Small but not Fragile

I’ve been hearing a lot from friends and family about hummingbird sightings this winter. When an Arctic blast brought snow and days of frigid temperatures to the normally mild Northwest, my sister taped handwarmers to her hummingbird feeders to keep the nectar from freezing. Here in the Sonoran Desert friends have reported high volumes ofContinue reading “Small but not Fragile”

Ironwood Trees Feed the Desert

Ironwood trees take center stage in late April.  The trees produce clouds of tiny orchid-like blossoms that transform the ironwood into a vision of beauty.  These blooms also attract a buzzing swirl of Centris pallida, commonly known as digger bees.  Male digger bees detect females, still lingering in their underground burrows, and furiously dig themContinue reading “Ironwood Trees Feed the Desert”

High Time for Saguaro

In springtime desert birds like Cactus Wrens and Curve-billed Thrashers perch on the domed tops of forty foot Saguaros, and their calls ring like bells in the desert air. Gila Woodpeckers and Gilded Flickers cling to Saguaros’ spiny ridges, peering into cavity nests, drumming territorial calls on the cacti’s green skin, and sending messages with theirContinue reading “High Time for Saguaro”

Ash-throated Flycatcher

The Ash-throated Flycatcher has a call like a whistle being blown, and it always catches my attention.  Usually, the noisy flycatcher is perched at the top of a shrub or on a low branch where it watches for passing insects. I’ve seen them launch from such a perch and dart and dodge through the airContinue reading “Ash-throated Flycatcher”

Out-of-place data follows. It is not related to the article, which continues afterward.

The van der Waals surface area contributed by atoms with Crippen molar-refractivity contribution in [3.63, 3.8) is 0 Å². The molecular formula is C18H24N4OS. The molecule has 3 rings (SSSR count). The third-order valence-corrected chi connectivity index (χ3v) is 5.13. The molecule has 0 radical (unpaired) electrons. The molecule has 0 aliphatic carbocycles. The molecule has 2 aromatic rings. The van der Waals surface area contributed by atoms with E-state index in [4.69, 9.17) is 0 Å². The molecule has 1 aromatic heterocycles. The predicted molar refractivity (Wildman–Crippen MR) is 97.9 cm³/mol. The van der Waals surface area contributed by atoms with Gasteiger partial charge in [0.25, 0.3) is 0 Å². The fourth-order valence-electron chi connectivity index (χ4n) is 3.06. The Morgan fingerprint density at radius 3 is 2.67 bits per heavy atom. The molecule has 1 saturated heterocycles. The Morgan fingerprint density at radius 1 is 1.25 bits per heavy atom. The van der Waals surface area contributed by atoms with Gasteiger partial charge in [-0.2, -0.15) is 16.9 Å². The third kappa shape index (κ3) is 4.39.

Stellar in Flight

This is an animal superbly designed for flight. Cooper’s Hawks prey on other birds, and many live and hunt in forests, so they must be able to fly with extreme agility. Notice the boney ridge above the eye.  This supra-orbital ridge protects the eyeball from twigs and branches as the raptor careens through the trees.Continue reading “Stellar in Flight”

Desert Birds Come Courting

Spring unfolds quickly in the desert, and the season’s star actors are birds. After a winter of quiet, they appear on the scene in early February, acting out courtship dramas on stages such as Saguaro cacti and Ironwood trees. The first group I noticed were House Finches, singing and twirling together in the sky, chasingContinue reading “Desert Birds Come Courting”

Desert Mistletoe

We think of mistletoe as having holly-like leaves and hung with red ribbon in doorways at the holidays. Not like that, Desert Mistletoe is one of 1000 species of mistletoe that grow worldwide. Its leaves have shriveled over eons of arid life, to mere scales on jointed twigs.  The flowers are fragrant, but have noContinue reading “Desert Mistletoe”